No Plan Survives a Road Trip


If there were a contest for Most Pathetic Giant Monster then Garamon would be a serious contender. Appearing twice in the Japanese mid-1960s show “Ultra Q”, Garamon is a gigantic robot that looks like a cross between Big Bird, a gollywog, and a bucket of orange paint. It shuffles a little and flaps its big goofy hands futilely. When its guiding transmission signal is cut off, it falls over and drools.

I feel a great deal of empathy for the stupid thing, being little more than a drooling giant myself. That’s why he sits on top of my cube wall, reminding me that at the end of the day I’m pretty much just a disposable (and not very respected) tool.

So when I faced a drive to Monroeville on my own, I decided that it was time that Garamon went on vacation.

Garamon needed a vacation before it got fed up and fell on someone.

Garamon needed a vacation before it got fed up and fell on someone.

Last spring the Riverside Drive-In (Vandergrift, PA) hosted an 8-movie event called April Ghouls Drive-In Monster-Rama, a companion to the annual Drive-In Super Monster-Rama held there in the fall. Having been to several of the latter shows I’d had to try the new one (see We Are in the Quantum State of Possibly Being in Pittsburgh and And Then We Ate Cheeseburgers and Sat in the Cold to Watch Movies for how that went). This spring the event was held again — making it annual — and I had to go back.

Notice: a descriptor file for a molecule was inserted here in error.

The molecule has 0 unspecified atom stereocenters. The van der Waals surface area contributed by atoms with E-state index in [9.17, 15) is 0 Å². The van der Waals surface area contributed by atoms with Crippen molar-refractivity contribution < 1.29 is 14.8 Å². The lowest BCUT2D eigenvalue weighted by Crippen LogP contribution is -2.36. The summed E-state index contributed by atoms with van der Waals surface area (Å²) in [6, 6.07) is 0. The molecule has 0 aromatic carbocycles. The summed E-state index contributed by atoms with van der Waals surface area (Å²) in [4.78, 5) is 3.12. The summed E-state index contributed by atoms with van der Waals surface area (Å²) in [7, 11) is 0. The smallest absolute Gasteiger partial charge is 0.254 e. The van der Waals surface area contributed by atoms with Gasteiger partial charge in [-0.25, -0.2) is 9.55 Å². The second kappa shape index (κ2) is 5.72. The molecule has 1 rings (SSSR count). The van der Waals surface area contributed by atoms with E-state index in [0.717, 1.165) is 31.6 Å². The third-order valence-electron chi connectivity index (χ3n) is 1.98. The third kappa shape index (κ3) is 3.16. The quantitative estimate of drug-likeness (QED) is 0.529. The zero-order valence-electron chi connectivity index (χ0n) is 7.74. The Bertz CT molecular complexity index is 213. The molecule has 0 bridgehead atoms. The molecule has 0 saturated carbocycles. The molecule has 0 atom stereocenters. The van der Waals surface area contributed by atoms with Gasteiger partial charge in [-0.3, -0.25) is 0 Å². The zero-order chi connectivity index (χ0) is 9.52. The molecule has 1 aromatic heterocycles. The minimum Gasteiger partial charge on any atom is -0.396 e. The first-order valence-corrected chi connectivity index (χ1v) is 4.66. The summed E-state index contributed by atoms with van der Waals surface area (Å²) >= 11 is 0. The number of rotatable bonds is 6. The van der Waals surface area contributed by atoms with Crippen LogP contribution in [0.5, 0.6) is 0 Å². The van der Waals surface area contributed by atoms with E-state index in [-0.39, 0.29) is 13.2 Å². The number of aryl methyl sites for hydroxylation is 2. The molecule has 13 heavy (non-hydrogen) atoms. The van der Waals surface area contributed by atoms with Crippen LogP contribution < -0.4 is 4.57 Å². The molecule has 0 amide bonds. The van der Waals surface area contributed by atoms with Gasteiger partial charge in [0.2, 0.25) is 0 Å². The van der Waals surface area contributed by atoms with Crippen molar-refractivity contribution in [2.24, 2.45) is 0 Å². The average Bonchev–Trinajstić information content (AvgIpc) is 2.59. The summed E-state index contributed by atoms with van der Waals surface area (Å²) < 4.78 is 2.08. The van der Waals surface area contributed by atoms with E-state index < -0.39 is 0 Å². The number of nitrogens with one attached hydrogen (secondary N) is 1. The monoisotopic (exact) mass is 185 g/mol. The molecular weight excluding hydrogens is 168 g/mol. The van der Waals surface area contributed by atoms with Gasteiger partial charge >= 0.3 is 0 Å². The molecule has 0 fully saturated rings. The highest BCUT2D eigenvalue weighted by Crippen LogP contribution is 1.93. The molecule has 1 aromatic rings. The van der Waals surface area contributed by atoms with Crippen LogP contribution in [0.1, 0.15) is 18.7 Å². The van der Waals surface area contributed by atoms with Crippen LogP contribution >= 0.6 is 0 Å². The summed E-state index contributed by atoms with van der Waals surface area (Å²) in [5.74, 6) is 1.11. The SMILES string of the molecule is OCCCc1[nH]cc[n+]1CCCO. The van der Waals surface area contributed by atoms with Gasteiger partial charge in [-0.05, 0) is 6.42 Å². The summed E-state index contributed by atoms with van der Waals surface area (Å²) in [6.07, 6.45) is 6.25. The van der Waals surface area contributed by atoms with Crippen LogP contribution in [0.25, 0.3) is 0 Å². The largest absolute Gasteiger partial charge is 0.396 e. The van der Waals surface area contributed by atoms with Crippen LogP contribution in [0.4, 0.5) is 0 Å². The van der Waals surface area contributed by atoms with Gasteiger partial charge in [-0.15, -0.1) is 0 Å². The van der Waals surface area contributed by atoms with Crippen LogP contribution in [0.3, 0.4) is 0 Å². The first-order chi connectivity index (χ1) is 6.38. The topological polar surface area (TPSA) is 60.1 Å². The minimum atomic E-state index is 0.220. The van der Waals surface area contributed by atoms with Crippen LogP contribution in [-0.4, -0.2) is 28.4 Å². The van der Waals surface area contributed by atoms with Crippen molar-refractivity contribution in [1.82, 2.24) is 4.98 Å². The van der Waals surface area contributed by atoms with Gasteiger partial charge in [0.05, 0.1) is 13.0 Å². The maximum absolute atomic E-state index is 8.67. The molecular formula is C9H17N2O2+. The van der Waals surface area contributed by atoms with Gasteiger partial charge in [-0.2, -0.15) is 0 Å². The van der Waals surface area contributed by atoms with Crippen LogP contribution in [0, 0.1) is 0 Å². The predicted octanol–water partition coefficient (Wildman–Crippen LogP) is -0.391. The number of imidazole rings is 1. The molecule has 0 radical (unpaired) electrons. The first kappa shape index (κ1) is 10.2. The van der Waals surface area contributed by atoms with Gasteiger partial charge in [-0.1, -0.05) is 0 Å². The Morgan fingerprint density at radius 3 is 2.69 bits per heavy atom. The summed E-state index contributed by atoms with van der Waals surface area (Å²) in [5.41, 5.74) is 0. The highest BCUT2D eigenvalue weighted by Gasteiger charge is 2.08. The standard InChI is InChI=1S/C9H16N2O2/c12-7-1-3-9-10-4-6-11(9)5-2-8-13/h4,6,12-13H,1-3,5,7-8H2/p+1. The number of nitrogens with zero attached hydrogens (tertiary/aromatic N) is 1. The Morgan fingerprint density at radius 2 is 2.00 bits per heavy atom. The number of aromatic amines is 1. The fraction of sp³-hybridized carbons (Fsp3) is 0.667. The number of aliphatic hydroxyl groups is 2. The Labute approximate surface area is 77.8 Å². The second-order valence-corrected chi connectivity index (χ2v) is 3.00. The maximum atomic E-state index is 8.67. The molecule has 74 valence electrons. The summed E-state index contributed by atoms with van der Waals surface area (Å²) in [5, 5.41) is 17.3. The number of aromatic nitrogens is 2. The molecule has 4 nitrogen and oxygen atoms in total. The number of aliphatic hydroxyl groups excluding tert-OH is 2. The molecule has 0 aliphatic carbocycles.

As the honorary navigator on such trips, I have learned that I cannot follow directions to save my life. This time out, as the pilot, I made sure to print out reams of directions… which I promptly discarded after turning the wrong way out of Manchester. From then on, Siri was my co-pilot. If Garamon had any reservations about the journey, it kept them to itself.

Despite the bad start, I made it to Monroeville in good time. Unfortunately, that’s when my Fiasco Field decided to activate in full. Scott had left me a message on my cel with the room number and hotel phone where he and Jessica could be reached. I dialed from a rest stop but didn’t get an answer, so I tried again after checking into my own room at a different hotel. Still no answer. I dropped by and knocked on their door. Nothing.

So I went to the Half-Price Books, because I know where it is, and I picked up a spiff collection of Marvel Team-Up for cheap. How could I say no to Spidey hanging out with whatever Marvel character had been on the bench too long?

On returning to the hotel, I called once more. Rings for days. I walked over again. Knocked again. Failed again. Finally I went to the lobby and told my troubles to a doubtful clerk. She asked if I had the wrong number, so I called it up and tried one last time. As silence continued to emanate from the hotel phone, the slightest aura of smugness began to creep into her mandatory smile.

Then she actually looked at the phone and was shocked to find that someone had turned the ringer off. I used the lobby phone and finally met up with Scott and Jessica.